One of the most common equitation pitfalls is the struggle to keep one’s heels down and grounded. This ability is integral to more than just a pretty picture; it reflects an effective leg and a secure seat. It also shows the interaction between a rider’s core stability and both tissue and joint extensibility at the pelvis and ankles.
Heel position can also be affected by interactions between other length-tension-stability relationships throughout the body due to adaptations from injury that require an in-depth assessment. Note that your nervous system (core stability and control) impacts dynamic tissue extensibility/flexibility, so a neurokinetic assessment by a trained therapist is useful to improve performance and dynamic stability/mobility.
The exercises below are geared towards increasing pelvic and ankle mobility and the core strength that allows us to effectively use that mobility, with the end goal of achieving an effective leg on your horse and a balanced and secure seat.
Hip Hike (above left)
In order to maintain a heels-down position, your pelvis needs to be able to hike on either side, otherwise you tip off your horse to the other side and are unable to ground that foot. Stand with your arms at your sides. Bend your right knee and hike your left hip up towards your armpit. Repeat frequently on both sides to improve mobility.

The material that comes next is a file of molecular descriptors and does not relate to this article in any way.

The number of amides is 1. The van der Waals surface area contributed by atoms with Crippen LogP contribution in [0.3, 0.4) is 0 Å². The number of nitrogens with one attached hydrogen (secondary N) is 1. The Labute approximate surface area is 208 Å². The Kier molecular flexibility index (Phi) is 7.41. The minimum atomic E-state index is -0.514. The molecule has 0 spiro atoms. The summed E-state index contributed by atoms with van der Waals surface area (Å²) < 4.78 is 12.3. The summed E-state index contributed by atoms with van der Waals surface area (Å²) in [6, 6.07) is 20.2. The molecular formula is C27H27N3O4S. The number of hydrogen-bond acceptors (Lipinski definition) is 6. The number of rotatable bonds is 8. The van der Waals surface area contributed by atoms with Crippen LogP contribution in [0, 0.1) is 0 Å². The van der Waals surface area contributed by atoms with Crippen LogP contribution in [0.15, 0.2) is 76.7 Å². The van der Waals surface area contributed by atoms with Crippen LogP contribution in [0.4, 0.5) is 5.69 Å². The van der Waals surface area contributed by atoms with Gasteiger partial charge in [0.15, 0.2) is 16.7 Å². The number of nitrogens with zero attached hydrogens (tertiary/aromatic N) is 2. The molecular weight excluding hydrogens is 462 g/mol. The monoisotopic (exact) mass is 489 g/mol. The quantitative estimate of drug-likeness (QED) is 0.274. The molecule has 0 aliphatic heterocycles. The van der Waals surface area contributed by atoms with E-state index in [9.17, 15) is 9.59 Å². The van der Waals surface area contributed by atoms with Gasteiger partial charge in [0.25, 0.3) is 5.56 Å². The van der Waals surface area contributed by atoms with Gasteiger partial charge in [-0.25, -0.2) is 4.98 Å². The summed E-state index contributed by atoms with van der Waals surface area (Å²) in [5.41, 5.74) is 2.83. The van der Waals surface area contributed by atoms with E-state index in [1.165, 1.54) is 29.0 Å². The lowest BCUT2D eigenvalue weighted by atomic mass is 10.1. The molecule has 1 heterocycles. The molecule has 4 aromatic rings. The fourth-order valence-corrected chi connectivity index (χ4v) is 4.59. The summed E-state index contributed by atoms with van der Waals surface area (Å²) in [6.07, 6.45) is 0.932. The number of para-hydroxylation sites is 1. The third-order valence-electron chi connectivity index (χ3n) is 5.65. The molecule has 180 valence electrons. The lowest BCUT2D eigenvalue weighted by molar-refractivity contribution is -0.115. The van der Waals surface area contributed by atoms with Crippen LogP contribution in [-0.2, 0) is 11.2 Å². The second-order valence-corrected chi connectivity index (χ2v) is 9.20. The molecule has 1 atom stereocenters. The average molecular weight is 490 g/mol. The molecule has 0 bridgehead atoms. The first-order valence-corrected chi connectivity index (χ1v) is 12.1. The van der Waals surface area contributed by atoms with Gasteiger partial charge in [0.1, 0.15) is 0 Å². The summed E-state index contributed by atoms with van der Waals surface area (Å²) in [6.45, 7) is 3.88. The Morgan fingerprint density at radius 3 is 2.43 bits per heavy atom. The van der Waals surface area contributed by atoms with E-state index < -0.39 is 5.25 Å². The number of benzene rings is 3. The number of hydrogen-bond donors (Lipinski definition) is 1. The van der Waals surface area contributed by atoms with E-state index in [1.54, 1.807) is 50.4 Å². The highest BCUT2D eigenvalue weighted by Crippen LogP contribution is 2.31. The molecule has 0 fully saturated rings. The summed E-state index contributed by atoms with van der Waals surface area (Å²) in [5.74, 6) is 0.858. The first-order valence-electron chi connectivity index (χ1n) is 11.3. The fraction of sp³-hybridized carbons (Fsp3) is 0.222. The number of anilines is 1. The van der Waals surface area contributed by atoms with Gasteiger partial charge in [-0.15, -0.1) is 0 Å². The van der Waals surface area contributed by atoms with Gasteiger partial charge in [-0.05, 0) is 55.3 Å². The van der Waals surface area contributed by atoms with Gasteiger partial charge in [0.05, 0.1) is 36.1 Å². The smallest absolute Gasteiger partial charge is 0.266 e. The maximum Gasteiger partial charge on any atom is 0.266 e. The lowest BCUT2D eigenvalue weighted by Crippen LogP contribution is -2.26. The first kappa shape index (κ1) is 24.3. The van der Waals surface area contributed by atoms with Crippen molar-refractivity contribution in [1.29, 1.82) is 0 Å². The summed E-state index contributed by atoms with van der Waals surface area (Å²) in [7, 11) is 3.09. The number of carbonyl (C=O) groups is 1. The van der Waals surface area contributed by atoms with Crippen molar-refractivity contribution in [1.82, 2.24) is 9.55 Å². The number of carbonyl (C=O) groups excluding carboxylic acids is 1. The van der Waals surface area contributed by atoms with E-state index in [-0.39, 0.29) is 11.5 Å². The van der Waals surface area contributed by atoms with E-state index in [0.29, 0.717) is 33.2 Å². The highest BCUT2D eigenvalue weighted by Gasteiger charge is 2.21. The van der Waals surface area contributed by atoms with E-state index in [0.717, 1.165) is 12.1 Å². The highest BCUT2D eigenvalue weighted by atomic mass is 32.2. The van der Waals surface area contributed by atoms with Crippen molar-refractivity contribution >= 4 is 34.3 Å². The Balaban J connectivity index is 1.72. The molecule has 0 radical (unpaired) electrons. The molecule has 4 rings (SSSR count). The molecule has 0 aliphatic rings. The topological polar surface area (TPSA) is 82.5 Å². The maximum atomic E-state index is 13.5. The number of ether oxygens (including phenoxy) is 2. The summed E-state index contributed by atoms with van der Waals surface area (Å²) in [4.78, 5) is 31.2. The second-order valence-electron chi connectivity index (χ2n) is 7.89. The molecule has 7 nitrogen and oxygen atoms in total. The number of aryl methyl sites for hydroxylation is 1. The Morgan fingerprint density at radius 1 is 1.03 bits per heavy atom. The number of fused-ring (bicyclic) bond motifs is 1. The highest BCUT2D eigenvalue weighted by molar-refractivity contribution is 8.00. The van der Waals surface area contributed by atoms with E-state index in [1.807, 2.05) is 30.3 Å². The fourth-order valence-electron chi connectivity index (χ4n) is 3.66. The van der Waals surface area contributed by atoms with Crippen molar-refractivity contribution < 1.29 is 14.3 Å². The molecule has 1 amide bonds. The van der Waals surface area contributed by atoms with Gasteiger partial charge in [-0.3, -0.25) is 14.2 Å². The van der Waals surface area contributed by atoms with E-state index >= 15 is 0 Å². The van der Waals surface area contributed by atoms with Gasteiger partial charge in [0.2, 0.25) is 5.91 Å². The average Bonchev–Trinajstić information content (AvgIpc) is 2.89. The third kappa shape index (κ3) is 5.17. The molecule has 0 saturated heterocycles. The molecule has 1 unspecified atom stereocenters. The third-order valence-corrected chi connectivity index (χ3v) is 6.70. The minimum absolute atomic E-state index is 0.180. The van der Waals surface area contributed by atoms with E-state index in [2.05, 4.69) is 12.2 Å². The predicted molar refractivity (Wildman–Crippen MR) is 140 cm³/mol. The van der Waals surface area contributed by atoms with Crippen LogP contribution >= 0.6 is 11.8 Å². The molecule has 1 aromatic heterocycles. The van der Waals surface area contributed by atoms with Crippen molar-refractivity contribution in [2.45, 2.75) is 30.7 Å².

Knee-To-Wall Matrix (above centre)
The knee-to-wall matrix improves 3-D joint mobility and tissue extensibility at the ankle. With a bent knee, push your heel into the ground and pulse your knee towards the wall (5x aiming knee forward, 5x left, 5x right). Then complete 5 big knee circles in each direction, feeling movement through your ankle. The calf stretch with a straight opposite leg targets the other part of your calf that crosses your knee joint to improve muscle length.
Wall-Facing Squat (above right)
Assuming your core is firing, the wall-facing squat helps to strengthen your core in a heels-down position. Start with hands overhead and toes close to the wall. As you descend into the squat, the tendency is to poke your chin and arch your low back. The goal is to maintain a gently tucked/neutral chin, and a flat lumbar (lower) spine. When you descend to the point where you start to lose the correct posture, hold there for 5 seconds. Do 3 sets of 12 reps. Quality of this movement is paramount over quantity.